TVNZ news and current affairs boss Ross Dagan is leaving the state broadcaster amid growing pressure to make more profits and the launch of his new 7pm show Seven Sharp.
Bill Ralston, a previous head of news and current affairs at the broadcaster, said Dagan killed off Seven Sharp's predecessor Close Up and created the new show under threat of current affairs losing the 7pm timeslot.
TVNZ journalists were surprised at the sudden resignation of Dagan, hired just 10 months ago to shake up the newsroom.
"Ross was a good guy, and anybody who talked to Ross knew he was not a happy camper there," said Ralston.
Ralston said Dagan had worked in commercial TV but he doubted Dagan was "experienced working in an environment like the shark-infested waters at TVNZ".
Ralston said that according to his contacts in the newsroom Dagan was under pressure to make shows when management had little interest in current affairs.
"Ross Dagan did Seven Sharp because he was told that current affairs would lose the 7pm timeslot if he did not get rid of Close Up and attract younger hip viewers."
Dagan would not take calls yesterday and TVNZ could not be reached for comment. A well-placed source told the Herald the new 7pm show launching on February 4 would be the legacy of Dagan's 10 months in the job "for good or bad".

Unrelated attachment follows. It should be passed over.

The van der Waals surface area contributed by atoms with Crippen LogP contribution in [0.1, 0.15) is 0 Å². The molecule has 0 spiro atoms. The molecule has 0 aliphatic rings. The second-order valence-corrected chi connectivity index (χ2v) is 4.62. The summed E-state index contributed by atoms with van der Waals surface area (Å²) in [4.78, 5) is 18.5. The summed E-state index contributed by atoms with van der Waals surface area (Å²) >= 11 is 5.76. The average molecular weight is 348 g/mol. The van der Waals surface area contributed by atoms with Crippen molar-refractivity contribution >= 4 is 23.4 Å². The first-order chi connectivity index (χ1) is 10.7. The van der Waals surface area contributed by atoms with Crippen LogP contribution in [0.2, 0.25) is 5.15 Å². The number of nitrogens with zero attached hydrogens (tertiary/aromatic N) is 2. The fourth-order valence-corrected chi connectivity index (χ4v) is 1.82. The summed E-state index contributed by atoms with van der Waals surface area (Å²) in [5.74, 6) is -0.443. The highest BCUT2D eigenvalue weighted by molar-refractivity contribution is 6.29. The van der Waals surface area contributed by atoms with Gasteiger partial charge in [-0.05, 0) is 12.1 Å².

Dagan told staff yesterday: "I am sorry to let you know that for personal family reasons I have decided to resign from TVNZ to take up a position that's been offered to me at the Seven Network in my home city of Brisbane.
"I am thoroughly enjoying my role as head of news and current affairs and relish the opportunities it continues to provide me ... After much soul searching, I have chosen to take this path. I appreciate that it is absolutely inconvenient timing and for that I am genuinely sorry."
TVNZ said it had begun an executive search for a replacement but there was no indication of an interim appointment.
Chief executive Kevin Kenrick rejected a suggestion Dagan was leaving amid profits pressure from the marketing department and TVNZ over news values. TVNZ was committed to quality news and current affairs, he said.
A source said Dagan's biggest success had been ensuring the survival of the current affairs show Sunday when there had been pressure for the programme to be axed.